ImageOut Write is the literary companion journal to the annual ImageOut Film Festival of Rochester, NY. “Color Me Your Color Baby” appears on p. 20. of Volume 3: Personal Pronouns, edited by Brad Craddock. It’s an appreciation of Blondie.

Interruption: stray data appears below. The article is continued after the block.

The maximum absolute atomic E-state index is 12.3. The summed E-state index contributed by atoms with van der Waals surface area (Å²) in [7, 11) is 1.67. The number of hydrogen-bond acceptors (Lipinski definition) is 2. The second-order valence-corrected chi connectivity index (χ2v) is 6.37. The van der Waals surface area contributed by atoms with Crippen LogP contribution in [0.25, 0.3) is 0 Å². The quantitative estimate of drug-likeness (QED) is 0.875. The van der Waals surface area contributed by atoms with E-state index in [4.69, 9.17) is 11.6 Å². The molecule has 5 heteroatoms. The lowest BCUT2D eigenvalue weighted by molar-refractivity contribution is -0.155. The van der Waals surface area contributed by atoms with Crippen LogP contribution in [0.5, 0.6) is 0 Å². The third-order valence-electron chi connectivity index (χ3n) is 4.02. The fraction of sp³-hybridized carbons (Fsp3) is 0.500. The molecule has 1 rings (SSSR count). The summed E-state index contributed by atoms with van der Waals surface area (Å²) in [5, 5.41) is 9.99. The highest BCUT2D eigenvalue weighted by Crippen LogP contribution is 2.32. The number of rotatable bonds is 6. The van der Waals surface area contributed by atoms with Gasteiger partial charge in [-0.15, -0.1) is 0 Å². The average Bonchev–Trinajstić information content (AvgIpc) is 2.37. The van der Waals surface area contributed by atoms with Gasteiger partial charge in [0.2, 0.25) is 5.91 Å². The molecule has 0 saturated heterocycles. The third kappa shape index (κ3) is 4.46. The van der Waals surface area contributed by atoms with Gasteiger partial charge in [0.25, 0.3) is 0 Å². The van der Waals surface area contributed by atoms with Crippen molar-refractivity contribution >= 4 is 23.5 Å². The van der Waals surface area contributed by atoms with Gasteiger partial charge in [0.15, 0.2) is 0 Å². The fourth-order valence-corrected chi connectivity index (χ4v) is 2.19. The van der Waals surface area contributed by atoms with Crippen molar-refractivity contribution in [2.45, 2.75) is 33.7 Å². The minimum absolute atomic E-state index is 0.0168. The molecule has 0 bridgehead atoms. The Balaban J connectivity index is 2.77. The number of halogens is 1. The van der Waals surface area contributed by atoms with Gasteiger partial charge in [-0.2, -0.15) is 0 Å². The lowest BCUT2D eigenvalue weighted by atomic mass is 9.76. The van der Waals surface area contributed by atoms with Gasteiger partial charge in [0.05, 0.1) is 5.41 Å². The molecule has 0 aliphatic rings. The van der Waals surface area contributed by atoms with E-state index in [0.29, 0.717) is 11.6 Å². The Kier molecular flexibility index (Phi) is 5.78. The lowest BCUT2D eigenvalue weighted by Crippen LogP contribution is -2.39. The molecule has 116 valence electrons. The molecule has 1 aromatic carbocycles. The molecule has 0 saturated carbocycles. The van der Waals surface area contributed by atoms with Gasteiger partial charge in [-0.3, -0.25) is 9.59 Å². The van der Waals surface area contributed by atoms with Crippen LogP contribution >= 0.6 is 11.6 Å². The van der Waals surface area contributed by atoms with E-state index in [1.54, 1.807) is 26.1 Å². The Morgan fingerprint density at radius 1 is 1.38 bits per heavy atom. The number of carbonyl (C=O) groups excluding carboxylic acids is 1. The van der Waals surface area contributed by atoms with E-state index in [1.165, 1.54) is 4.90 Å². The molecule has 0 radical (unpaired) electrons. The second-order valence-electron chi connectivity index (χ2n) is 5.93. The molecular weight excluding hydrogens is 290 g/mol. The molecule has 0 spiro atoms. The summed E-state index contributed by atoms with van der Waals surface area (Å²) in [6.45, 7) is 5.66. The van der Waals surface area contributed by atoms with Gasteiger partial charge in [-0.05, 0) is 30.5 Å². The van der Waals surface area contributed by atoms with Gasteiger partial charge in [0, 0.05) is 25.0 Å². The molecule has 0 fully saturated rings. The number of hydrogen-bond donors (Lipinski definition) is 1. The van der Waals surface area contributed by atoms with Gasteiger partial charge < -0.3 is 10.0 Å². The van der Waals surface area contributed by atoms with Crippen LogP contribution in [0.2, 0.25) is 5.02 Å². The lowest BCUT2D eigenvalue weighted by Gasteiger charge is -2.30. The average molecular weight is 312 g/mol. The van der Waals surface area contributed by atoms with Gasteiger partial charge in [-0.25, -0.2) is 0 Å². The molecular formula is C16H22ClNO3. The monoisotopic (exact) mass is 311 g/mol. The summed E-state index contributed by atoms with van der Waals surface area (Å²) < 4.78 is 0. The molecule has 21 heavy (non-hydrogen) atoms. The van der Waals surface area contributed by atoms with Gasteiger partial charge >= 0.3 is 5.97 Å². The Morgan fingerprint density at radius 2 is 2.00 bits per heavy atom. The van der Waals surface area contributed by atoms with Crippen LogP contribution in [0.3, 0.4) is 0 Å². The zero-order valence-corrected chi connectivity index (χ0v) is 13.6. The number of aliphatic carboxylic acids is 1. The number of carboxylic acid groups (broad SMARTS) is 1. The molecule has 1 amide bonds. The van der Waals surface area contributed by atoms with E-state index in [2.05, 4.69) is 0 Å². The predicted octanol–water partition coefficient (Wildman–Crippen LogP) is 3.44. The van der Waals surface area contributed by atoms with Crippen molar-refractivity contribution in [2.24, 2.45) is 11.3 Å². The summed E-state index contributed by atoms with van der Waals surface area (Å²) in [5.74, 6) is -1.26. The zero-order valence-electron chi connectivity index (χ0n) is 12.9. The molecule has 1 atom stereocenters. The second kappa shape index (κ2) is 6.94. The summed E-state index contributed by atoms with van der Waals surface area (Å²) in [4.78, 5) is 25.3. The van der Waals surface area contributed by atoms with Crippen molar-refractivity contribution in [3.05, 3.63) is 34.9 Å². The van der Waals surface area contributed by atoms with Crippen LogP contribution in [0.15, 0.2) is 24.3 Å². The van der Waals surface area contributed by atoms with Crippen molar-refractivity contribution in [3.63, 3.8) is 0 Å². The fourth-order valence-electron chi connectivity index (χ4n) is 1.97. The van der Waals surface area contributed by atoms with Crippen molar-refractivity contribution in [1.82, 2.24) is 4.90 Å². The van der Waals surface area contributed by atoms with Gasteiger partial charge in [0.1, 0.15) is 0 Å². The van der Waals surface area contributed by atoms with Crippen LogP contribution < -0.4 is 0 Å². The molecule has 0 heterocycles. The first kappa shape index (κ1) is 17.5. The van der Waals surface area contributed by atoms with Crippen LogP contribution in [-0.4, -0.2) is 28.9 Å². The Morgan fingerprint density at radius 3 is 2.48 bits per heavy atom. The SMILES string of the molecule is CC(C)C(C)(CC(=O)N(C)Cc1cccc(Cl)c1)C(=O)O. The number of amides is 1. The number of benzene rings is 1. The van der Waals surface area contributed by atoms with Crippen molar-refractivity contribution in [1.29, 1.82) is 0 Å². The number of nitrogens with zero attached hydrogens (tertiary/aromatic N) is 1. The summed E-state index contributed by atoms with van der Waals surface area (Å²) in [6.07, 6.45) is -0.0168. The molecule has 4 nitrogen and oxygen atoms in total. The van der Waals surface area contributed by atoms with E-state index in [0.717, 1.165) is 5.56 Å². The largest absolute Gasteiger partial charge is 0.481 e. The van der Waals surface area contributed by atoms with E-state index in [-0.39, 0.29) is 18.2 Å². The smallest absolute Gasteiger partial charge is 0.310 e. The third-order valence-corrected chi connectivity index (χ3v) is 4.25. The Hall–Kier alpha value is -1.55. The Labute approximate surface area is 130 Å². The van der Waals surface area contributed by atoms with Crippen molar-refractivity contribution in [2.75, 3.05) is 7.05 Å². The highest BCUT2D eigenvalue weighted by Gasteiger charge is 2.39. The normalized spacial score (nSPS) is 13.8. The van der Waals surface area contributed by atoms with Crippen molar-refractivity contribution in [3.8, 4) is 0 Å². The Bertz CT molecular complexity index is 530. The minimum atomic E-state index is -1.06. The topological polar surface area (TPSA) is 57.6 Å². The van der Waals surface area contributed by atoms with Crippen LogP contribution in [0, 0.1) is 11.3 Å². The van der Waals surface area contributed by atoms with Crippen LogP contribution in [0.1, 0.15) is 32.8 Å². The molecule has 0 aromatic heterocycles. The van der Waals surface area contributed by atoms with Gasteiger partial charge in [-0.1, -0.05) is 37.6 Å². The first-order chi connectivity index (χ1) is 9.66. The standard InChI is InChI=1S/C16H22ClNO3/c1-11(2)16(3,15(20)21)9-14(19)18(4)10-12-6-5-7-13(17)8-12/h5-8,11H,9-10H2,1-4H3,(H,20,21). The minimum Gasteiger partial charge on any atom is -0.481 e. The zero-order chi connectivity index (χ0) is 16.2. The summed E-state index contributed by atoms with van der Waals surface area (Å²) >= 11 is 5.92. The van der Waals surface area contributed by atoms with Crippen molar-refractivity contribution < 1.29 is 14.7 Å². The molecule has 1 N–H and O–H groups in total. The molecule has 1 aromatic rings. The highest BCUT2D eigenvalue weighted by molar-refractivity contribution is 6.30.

I don’t realize this at the time, because as a dissociative teen boy, I realize very little of consequence. I experienced a major shift in consciousness, brought on by this pop song–a very good pop song, but still. I’ll circle back to this moment, that ecstasy in the back seat of that spacious and smooth-rolling vehicle, over and again, for decades. The longing this song instilled in me has bent the trajectory of my existence. It was the song and its connection to the movie, but not the movie itself, remember: I only took the time to watch Paul Schrader’s conflicted, uneven film very recently, on Netflix. At sixteen, I had to supply my own paramount pictures. I never did summon the courage to buy the record, or embrace the band as a fan. Instead I internalized it; “Call Me” became not so much an anthem but a tic, an obsession, like grinding your teeth, or twitching. That driving beat was my adrenaline response; those crashing guitars pulsed at my temples as I stared down at my changing body in the shower, as I dodged the enforcers, as I wandered through suburban nights.